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The black magic of
Ruby
metaprogramming
I am Cristian…
Gawyn

@cristianplanas
… and this is the story of
how I fell in love with
Ruby
It was 2011, when I read
this awesome book

(the smart part of this talk is based on it)
I was so excited that I
created my first gem just to
play with metaprogramming.
Easyregexp
http://github.com/Gawyn/easyregexp
Easyregexp
It was a regular expressions generator.
It relied heavily in metaprogramming.

It was never much useful.
Anyway, I felt like this
I mean, people who use
metaprogramming do have
superpowers.
They even know mysterious,
incomprehensible spells!
Repeat with me
The superclass of the eigenclass of an
object is the object’s class.
The superclass of the eigenclass of a
...
Sorry, today we won’t talk
about eigenclasses.
We will focus on the most
down to earth part of
metaprogramming.
When I started using
metaprogramming in my
production code, I
remembered an old movie.
In it, Mickey Mouse is the hard-working
apprentice of a powerful sorcerer.
One day, the sorcerer leaves,
and Mickey can play with
magic…
So let’s learn some tricks!
Monkey patching
Monkey patching
Adding code to an already defined
class.
An example

class String
def say_hello
p “hello”
end
end
“an string”. say_hello
=> “hello”
This means that we can
extend any class with our
own methods.
You can also redefine an
already existing method!
Dynamic methods
Dynamic methods
Define methods with an algorythm in
runtime.
A typical example

Imagine a class full of boring,
repeating methods.
A typical example
class User
ROLES = [“user”, “admin”]
# scopes for each role
scope :user, where(role: “user”)
scope :admi...
A typical example

Now let’s add some more roles:
ROLES = [“guest”, “user”,
“confirmed_user”, “moderator”,
“manager”, “adm...
Damn!
A typical example

Metaprogramming to the rescue!
A typical example
class User
ROLES = [“guest”, “user”, “confirmed_user”, “moderator”,
“manager”, “admin”, “superadmin”]
RO...
Great!
Evaluating strings
as code
It does just that: run a string as if it was
code.
class_eval and instance_eval do the
same, just changing the context.
We...
An example

class Movie
attr_reader :title_en, :title_es, :title_it, :title_pt
def title
send(“title_#{I18n.locale}”)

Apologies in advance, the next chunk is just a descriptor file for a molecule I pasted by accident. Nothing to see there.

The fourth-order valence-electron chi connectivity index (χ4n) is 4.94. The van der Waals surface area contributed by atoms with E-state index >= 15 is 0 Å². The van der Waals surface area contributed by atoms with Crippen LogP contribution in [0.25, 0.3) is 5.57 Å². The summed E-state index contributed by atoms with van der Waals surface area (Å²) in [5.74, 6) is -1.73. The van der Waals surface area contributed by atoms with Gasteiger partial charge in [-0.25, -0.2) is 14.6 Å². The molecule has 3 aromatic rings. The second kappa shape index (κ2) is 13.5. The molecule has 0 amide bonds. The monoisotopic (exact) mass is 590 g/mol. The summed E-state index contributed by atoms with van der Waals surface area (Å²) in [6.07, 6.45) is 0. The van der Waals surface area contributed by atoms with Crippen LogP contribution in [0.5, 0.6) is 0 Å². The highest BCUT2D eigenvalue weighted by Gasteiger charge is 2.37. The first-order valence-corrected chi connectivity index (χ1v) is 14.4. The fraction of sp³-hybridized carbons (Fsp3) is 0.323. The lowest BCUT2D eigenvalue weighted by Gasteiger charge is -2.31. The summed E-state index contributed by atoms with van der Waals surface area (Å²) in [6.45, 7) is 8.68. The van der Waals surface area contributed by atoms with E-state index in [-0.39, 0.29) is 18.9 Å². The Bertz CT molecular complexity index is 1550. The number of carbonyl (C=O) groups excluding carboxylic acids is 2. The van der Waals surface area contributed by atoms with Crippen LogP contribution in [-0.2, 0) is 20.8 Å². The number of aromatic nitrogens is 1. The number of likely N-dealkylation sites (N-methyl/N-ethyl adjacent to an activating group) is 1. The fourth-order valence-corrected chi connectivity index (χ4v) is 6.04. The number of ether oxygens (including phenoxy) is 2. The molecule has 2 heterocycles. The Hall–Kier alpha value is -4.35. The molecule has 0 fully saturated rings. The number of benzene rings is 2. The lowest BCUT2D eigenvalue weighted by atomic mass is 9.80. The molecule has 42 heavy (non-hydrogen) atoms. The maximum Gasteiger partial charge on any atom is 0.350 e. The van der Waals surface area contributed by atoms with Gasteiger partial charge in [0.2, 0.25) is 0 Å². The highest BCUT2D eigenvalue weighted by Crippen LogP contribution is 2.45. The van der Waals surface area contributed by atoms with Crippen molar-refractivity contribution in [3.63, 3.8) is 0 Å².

end
...
An example
class Movie
translate :title, :overview
def translate(*attributes)
attributes.each do |attr|
define_method attr...
You can even define
new methods like this!

String.class_eval(“def say_hello; puts „hello‟; end”)
“a string”.say_hello
#=>...
method_missing
method_missing
It’s the method that gets executed
when the called method it’s not found.
We can monkey patch it!
An example
class MetalDetector
def method_missing(method, *args, &block)
if method =~ /metal/
puts “Metal detected!”
else
...
A pretty exemplary use of
method_missing use are
Rails’ dynamic finders
(deprecated in Rails 4)
Calling finding methods with any
combination of attributes will work.

User.find_by_name_and_surname(“Mickey”, “Mouse”)
Us...
So metaprogramming is
pretty cool, isn’t it?
It can get cooler
Let’s check how
ActiveRecord defines its
setter methods
(in an abbreviated version)
Defining setters
def method_missing(method, *args, &block)
unless self.class.attribute_methods_generated?
self.class.defin...
Finally it gets to something like this:
def define_write_method(attr_name)
method_definition = “def #{attr_name}=(new_valu...
To know more
Episode 8 of Metaprogramming Ruby: Inside ActiveRecord
https://github.com/rails/rails/blob/master/activerecor...
But in the end of the movie, all the
magic backslashes…
Metaprogramming has its dangers
Unexpected
method override
It happens when you rewrite an
existing method changing its behavior
without checking the consequences.
That means all the code that rely in the
old method behavior will fail.
class Fixnum
alias :old_minus :alias :- :+
alias :+ :old_minus
end

4+3
#=> 1
5–2
#=> 7
Dynamic methods like the ones of the
example can also accidentally monkey
patch critical methods!
Code injection
through evaluation
If you use any kind of eval, remember to
think in all possible cases, specially if
users are involved.
You don’t want to e...
Even if users should be able to evaluate
code in your server, there are ways to
protect you:

Clean Rooms
Ghost methods
Methods working from inside
method_missing don’t “really” exist for
Ruby.
class MetalDetector
def method_missing(method, *args)
if method =~ /metal/
puts “Metal detected!”
else
super
end
end
end
m...
There is a work-around: to monkey
patch the respond_to? method.
Feels kinda hacky.
And still, it can be hard to maintain.
If you want to know more about the dangers of
method_missing, Paolo Perrotta (the author of
Metaprogramming Ruby) has a fu...
Some final
thoughts
1. I look pretty cool with Superman trunks.
2. Metaprogramming is a name
for different techniques: you
can use some and avoid others.
Personally, I use plenty of
dynamic methods and avoid
method_missing.
3. Just be sure of what you do
when you use it.
The sorcerer won’t come to save you!
Thanks!
The Black Magic of Ruby Metaprogramming
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What is metaprogramming is and how can we use it in our everyday code - by Cristian Planas, CTO at Playfulbet

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The Black Magic of Ruby Metaprogramming

  1. 1. The black magic of Ruby metaprogramming
  2. 2. I am Cristian… Gawyn @cristianplanas
  3. 3. … and this is the story of how I fell in love with Ruby
  4. 4. It was 2011, when I read this awesome book (the smart part of this talk is based on it)
  5. 5. I was so excited that I created my first gem just to play with metaprogramming.
  6. 6. Easyregexp http://github.com/Gawyn/easyregexp
  7. 7. Easyregexp It was a regular expressions generator. It relied heavily in metaprogramming. It was never much useful.
  8. 8. Anyway, I felt like this
  9. 9. I mean, people who use metaprogramming do have superpowers.
  10. 10. They even know mysterious, incomprehensible spells!
  11. 11. Repeat with me The superclass of the eigenclass of an object is the object’s class. The superclass of the eigenclass of a class is the eigenclass of the class’s superclass.
  12. 12. Sorry, today we won’t talk about eigenclasses.